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Posted Jul 23, 17 3:55 by Farley Katz (navalon)

US/Prussia closed mail through England

Is addressed in the US Postal Convention with Prussia 1852, available here

Added: Here is an exhibit including examples of covers sent by Prussian closed mail.

Postal conventions as well as the UPU commonly contain "closed mail" provisions that permit mail passing through one country to travel in sealed bags. The conventions provide for a charge for the mail. The 1848 US/Great Britain convention actually provided that an officer of the sending country can accompany the mail in transit through the other country. I'm not sure this give a full explanation of the "why" but perhaps it helps.

Posted Jul 23, 17 1:45 by Lawrence Gregg (ecovers)

Prussian Closed Mail

Dear Board Members,

Is "Prussian Closed Mail" simply an agreement between New York and Germany that mail will be sent in a closed parcel across England to Germany? Or is there more to it? I wish to gain knowledge of what exactly is Prussian closed mail and its significance. Web searches do not return any explanations why, or the reason for Prussian closed mail.

PS- Here is a cover with a pair of 10c cent green (#68) with the amusing notation "per Prussian Closet Mail".

Image

Posted Jul 22, 17 22:46 by David Snow (dwsnow)

Postmasters' Provisionals

Here is a page from the 1949 Scott's United States Stamp Catalogue Specialized, showing the Baltimore Postmaster Provisional Envelopes. A note at the top of that page states "Prices for envelopes are for entires". So at least Scott, at that time, did not list prices for cut squares of those rare items.

But the listed "5c + 5c" varieties still puzzle me. Never have seen any.

My 2016 Scott U.S. Specialized simply has the 5c and 10c values listed in blue or red, "various papers". The paper colors are given as manila, buff, white, salmon or grayish. Quote: "All 10c envelopes are rare, with manila or buff the more frequent. Of the 10c on salmon, only one example is known."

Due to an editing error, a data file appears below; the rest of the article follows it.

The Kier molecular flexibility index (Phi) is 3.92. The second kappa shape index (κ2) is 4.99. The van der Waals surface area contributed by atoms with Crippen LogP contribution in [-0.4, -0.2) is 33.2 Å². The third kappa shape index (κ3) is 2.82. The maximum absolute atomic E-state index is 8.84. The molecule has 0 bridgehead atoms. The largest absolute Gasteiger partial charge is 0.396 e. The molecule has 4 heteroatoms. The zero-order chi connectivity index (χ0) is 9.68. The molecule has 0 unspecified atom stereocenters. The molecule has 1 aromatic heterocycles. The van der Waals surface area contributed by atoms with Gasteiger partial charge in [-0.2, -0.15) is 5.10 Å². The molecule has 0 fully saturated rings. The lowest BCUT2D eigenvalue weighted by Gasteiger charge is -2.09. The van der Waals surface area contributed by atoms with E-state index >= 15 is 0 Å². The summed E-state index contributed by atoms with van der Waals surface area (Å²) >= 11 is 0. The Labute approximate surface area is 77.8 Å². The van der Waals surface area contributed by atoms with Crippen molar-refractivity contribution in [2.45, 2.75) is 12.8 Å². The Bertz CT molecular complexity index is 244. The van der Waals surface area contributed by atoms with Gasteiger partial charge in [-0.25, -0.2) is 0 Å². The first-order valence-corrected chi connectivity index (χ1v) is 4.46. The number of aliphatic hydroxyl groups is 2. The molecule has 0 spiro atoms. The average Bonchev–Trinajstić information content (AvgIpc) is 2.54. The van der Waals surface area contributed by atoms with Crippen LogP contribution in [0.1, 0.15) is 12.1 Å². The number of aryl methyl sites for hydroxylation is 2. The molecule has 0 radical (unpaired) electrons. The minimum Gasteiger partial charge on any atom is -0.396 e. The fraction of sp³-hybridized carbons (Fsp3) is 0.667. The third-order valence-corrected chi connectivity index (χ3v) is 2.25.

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Posted Jul 22, 17 22:40 by David Snow (dwsnow)

Old collecting habits

A long time ago I acquired a nice U.S. collection housed in a Scott 1951 U.S. National Postage Stamp Album. I have kept the album, which I find interesting as an indicator of the collecting habits from that time period.

For example, the page for the Baltimore Postmaster Provisional Issues, Envelopes, shows spaces for cut squares of that issue, 15 different varieties, as opposed to the current four varieties. The old system was based on various paper colors, in addition to the markings being struck in either blue or red, plus two 5c + 5c varieties, which I suppose were two side-by-side strikes of the 5c in oval marking (a variety not currently listed).

I find it interesting that collecting cut squares of those rare Postmaster Provisional envelopes was thus encouraged back then. In all my years of collecting I have never seen such Provisional cut squares ever offered. Nor would I ever want such an item. I am just shocked that anyone would ever cut-down such rare entires. A suppose if a collector had an ugly, ratty entire he had the choice of reducing it to a cut square to fit in the space of his U.S. National album.

So I next checked my 1949 Scott's United States Stamp Catalogue Specialized to see how this group of Baltimore Provisionals was listed. Will show in my next post. 

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Posted Jul 22, 17 15:32 by Richard Frajola (frajola)

Accents

David H - Does not seem to matter near as I can tell and I never use accents in searching...

Posted Jul 22, 17 15:23 by David Handelman (davidh)

accents?

So it doesn't seem to matter, in doing a Google (image) search of French language terms, whether the accents are included?

Posted Jul 22, 17 15:18 by Richard Hilty (rhilty)

voila!!

That did it. again, thanks for the help.

Posted Jul 22, 17 15:09 by Richard Frajola (frajola)

Google Images

I type in search term, in quotes, in main google, then select the images tab.

Link to result page with covers included is here.

Posted Jul 22, 17 15:09 by Richard Hilty (rhilty)

Richard. I tried the images.google.com and didn't get any images of covers. did you do something different than typing in "Mediterranee a Lyon" ? I even tried the search using the actual image of the dcds.

Posted Jul 22, 17 15:00 by Richard Hilty (rhilty)

Richard. I tried the images.google.com and didn't get any images of covers. did you do something different than typing in "Mediterranee a Lyon" ? I even tried the search using the actual image of the dcds.